8 Ways to Deal with a Dominating Personality on Your Team

Every team benefits from having a “rock star” colleague with exceptional skills who can be counted on to produce solutions to complex problems. But when an alpha personality in the group also dominates discussions and decisions, it can stifle input from other colleagues, restrain collaboration, and ultimately hurt morale.

In such circumstances, how can everyone collaborate effectively? Here are eight ways to work well with a dominant colleague.

Understand Your Tendencies

Taking a behavioral assessment, such as the Predictive Index (PI), can tell you whether you have high-dominance or low-dominance traits. If you’re low dominance and therefore tend to submit or try to avoid upsetting a dominant colleague, it reinforces their behavior and yours. However, even if this is the case, all is not lost. The important thing is that you do something to break the cycle.

Leverage Emotional Intelligence

Take time to understand what is driving your teammate’s behavior,  advised Vinita Bansal, founder of Tech Tello and author of “Upgrade Your Mindset.”

Is it their desire to be in control, lack of patience, or simple arrogance? Knowing what drives and motivates them can help you present your ideas in a way that makes them feel good, in control, and in a winning position. Even better, it makes them less likely to brush you aside and more likely to pay attention to what you have to say.

Use Questioning Techniques

When you want to contribute to an idea, ask for your teammate’s advice instead of sharing it as a suggestion. For instance: “What do you think about this approach?” Giving advice makes a dominant teammate feel important; there’s a higher chance they’ll pay attention to what you have to say.

When you disagree with them, instead of saying they’re wrong, ask questions to help them evaluate alternative opinions. Saying “you’re wrong” will instantly put them on the defensive, whereas asking questions will make them curious; they’ll make more effort (hopefully) to see things from your point of view. 

Stand Up for Yourself

Sometimes a domineering teammate isn’t fully aware of the impact they have on the team, explained Leigh Espy, a certified project manager, coach and creator of the “Project Bliss” blog.

They may become more aware of their behaviors if you set boundaries and emphasize letting all team members voice opinions. Espy suggests that you say something like: “Jim, you’re making some great points, but I have a different perspective that I think the team should consider.”  

If your dominant colleague interrupts, say, “Let me finish.” Also, don’t get emotional; stay calm and factual, even if your colleague gets angry. If tempers seem to run particularly high, ask your manager or another senior executive to help mediate. 

Use the ‘Broken Record’ Technique

If a dominant individual raises their voice or tries to intimidate you, use the broken record technique of repeating your message factually in a firm, neutral tone. Staying calm and maintaining a neutral response is the best way to effect behavioral change when a dominant colleague dismisses your ideas.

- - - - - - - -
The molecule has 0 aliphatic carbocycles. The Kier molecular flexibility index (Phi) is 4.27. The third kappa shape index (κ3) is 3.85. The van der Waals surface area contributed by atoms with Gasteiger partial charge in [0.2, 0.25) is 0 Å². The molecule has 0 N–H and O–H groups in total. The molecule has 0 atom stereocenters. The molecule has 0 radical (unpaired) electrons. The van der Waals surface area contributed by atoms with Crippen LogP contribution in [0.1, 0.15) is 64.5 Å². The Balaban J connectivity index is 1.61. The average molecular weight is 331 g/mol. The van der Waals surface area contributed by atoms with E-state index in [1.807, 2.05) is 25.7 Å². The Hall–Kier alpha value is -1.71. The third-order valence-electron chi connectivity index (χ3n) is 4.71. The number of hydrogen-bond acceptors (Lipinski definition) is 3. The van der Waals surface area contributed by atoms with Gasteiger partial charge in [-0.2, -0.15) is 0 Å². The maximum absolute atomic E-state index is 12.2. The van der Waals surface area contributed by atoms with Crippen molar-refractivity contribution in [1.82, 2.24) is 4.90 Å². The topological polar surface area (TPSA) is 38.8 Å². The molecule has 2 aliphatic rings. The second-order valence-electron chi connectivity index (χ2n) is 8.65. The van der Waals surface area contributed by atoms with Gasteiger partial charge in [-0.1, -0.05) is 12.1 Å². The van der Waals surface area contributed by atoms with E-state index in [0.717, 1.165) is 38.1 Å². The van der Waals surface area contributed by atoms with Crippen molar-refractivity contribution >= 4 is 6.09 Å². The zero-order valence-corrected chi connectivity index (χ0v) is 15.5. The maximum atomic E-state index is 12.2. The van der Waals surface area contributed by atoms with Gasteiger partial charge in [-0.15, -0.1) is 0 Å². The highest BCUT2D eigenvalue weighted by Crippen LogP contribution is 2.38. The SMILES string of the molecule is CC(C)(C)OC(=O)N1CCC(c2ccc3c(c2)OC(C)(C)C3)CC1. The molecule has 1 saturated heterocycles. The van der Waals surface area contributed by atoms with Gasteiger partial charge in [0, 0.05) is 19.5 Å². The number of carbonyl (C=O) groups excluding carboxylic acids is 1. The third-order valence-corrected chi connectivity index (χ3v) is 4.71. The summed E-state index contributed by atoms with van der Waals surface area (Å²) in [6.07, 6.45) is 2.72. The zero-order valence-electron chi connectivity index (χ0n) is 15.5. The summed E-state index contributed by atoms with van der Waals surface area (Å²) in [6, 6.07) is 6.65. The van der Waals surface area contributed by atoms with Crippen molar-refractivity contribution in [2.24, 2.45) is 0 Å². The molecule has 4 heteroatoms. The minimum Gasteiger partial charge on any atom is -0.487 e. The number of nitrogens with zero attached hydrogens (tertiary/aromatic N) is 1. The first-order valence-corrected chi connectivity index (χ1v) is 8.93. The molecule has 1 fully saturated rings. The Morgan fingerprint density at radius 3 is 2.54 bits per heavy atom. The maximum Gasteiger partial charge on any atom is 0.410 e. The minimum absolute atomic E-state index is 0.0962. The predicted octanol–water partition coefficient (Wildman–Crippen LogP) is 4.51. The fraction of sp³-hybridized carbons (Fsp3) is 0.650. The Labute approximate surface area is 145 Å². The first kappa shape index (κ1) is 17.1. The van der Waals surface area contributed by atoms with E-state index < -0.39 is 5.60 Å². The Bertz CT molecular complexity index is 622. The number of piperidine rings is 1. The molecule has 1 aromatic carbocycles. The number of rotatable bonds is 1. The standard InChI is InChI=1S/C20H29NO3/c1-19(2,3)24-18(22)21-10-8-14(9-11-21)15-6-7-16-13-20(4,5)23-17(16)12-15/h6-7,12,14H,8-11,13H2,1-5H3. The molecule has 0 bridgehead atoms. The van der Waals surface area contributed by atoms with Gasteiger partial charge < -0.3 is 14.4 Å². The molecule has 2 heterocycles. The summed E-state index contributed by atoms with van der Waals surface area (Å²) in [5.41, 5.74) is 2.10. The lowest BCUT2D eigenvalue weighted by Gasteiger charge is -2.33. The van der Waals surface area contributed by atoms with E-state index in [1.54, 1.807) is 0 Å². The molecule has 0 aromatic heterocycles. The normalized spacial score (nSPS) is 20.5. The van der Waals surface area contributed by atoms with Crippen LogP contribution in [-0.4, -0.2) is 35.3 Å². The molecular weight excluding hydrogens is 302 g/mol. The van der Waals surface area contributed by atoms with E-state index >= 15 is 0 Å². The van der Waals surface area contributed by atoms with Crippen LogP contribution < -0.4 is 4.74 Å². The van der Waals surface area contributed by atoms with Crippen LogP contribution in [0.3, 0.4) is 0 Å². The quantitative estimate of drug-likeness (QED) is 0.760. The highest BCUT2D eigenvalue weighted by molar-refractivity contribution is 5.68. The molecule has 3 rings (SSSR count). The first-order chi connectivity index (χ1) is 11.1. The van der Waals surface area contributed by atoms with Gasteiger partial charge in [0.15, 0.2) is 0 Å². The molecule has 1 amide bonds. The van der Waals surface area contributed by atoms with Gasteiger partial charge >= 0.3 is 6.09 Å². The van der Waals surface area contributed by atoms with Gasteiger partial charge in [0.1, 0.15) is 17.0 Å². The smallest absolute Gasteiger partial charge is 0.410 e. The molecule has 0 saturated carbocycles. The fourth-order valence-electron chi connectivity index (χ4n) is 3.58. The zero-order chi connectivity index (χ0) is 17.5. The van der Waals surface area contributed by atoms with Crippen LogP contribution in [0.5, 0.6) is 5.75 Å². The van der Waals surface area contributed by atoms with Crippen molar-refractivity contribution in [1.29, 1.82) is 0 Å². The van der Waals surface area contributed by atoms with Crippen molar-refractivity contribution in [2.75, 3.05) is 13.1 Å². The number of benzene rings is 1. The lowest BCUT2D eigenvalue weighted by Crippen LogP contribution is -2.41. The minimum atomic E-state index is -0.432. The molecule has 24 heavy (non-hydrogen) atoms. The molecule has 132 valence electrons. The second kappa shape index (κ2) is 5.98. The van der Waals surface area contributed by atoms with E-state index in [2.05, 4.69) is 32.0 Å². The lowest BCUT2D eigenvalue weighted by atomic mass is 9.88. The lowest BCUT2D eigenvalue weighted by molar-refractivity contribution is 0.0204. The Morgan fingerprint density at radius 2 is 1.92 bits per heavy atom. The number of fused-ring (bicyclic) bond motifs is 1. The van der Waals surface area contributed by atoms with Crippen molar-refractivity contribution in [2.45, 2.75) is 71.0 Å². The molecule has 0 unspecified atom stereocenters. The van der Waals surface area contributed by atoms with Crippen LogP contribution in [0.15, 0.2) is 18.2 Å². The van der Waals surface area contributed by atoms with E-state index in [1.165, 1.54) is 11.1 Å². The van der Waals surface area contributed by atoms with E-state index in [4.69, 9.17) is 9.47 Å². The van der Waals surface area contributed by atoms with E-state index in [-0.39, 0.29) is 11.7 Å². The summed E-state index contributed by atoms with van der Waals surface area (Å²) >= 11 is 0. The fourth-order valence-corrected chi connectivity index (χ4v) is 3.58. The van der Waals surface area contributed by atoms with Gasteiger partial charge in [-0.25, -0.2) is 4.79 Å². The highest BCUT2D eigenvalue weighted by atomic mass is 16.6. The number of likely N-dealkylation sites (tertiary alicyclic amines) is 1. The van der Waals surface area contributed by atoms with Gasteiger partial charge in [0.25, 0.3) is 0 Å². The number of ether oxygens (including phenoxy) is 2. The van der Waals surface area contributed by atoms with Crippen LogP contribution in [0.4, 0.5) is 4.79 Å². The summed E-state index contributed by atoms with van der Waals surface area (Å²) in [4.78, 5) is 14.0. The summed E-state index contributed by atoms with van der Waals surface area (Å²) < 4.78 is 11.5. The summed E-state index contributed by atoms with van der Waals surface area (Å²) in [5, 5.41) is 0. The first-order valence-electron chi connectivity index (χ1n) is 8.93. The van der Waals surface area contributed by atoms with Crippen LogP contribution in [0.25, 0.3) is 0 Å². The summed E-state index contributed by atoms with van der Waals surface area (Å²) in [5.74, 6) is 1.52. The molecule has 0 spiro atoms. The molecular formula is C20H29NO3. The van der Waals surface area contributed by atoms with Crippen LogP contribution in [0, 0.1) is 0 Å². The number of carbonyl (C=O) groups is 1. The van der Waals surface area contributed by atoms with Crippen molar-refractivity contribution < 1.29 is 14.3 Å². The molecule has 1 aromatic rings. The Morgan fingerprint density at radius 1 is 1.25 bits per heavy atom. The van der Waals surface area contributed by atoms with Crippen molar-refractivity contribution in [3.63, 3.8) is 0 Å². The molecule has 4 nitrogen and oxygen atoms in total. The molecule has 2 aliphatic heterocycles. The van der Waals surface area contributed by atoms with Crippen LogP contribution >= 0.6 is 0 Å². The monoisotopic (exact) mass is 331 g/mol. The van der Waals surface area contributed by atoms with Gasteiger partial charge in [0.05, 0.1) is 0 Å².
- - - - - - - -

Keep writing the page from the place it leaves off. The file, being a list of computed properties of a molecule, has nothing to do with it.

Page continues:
It also helps to think about what you want to say ahead of time. You’re less likely to freeze up or get flustered if you’re well-prepared and rehearse how you want to react to a particular situation.

Take a Team Approach

If a controlling or dominant team member intimidates team members, consider broaching the subject during a retrospective. Ask if everyone feels comfortable sharing their opinions during meetings, and if not, what the team can do to invite open discussions.

Also, ask the team to rate its overall health and adherence to Scrum values (commitment, courage, focus, openness and respect). A retrospective is an opportunity for the team to evaluate and create a plan for improvement. 

Schedule a One-On-One

If your attempts at dealing with the situation fail, you need to make your colleague aware of how their behavior is impacting you and the team. Explain that you want to create a collaborative environment where everyone feels welcome to participate. Make it clear that this is hard to do when one person always jumps in first and dominates the conversation.

“Be specific about their behavior without blaming them or damaging their ego,” Espy said. They will be less likely to get defensive.

Become a Better Leader

Even if you don’t have a formal title or managerial authority, you can still help redirect a one-sided discussion. Show respect by paraphrasing what the outspoken teammate said. Then, give others the chance to weigh in by stating that it’s important for all to contribute. If your teammates seem hesitant, call on them. It only takes one person to get the ball rolling.

One Response to “8 Ways to Deal with a Dominating Personality on Your Team”

  1. Lawrence Weinzimer

    In any personal or professional sphere, ego is naturally that universalized, personal idiosyncratic trait that impedes effective family or team resolution. Along the way, those who choose to carry on with severe, consistent dominance, need some forced sense of humility. They need to follow that the power of consultative give and take will make project management results so much easier for them. This is not merely to placate their ego, but so as to glean accomplished benefits in the aggregate task-team.